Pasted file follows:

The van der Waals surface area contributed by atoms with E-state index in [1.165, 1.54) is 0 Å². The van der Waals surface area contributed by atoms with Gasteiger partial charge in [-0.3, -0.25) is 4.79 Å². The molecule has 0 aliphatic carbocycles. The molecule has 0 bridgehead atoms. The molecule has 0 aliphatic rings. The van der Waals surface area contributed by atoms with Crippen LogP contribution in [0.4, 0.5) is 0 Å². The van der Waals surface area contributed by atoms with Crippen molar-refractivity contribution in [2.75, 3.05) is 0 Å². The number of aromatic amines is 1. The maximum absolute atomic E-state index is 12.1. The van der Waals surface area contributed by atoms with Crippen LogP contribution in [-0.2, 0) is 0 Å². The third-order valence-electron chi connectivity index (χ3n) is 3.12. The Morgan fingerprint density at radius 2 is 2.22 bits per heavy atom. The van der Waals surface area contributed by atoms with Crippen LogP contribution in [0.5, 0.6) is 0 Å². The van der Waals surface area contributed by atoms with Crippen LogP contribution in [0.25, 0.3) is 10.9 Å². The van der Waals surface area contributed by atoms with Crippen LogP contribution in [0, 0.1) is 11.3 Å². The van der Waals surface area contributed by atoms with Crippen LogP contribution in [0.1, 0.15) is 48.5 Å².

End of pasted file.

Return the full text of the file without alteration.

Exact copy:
The van der Waals surface area contributed by atoms with E-state index in [1.165, 1.54) is 0 Å². The van der Waals surface area contributed by atoms with Gasteiger partial charge in [-0.3, -0.25) is 4.79 Å². The molecule has 0 aliphatic carbocycles. The molecule has 0 bridgehead atoms. The molecule has 0 aliphatic rings. The van der Waals surface area contributed by atoms with Crippen LogP contribution in [0.4, 0.5) is 0 Å². The van der Waals surface area contributed by atoms with Crippen molar-refractivity contribution in [2.75, 3.05) is 0 Å². The number of aromatic amines is 1. The maximum absolute atomic E-state index is 12.1. The van der Waals surface area contributed by atoms with Crippen LogP contribution in [-0.2, 0) is 0 Å². The third-order valence-electron chi connectivity index (χ3n) is 3.12. The Morgan fingerprint density at radius 2 is 2.22 bits per heavy atom. The van der Waals surface area contributed by atoms with Crippen LogP contribution in [0.5, 0.6) is 0 Å². The van der Waals surface area contributed by atoms with Crippen LogP contribution in [0.25, 0.3) is 10.9 Å². The van der Waals surface area contributed by atoms with Crippen LogP contribution in [0, 0.1) is 11.3 Å². The van der Waals surface area contributed by atoms with Crippen LogP contribution in [0.1, 0.15) is 48.5 Å².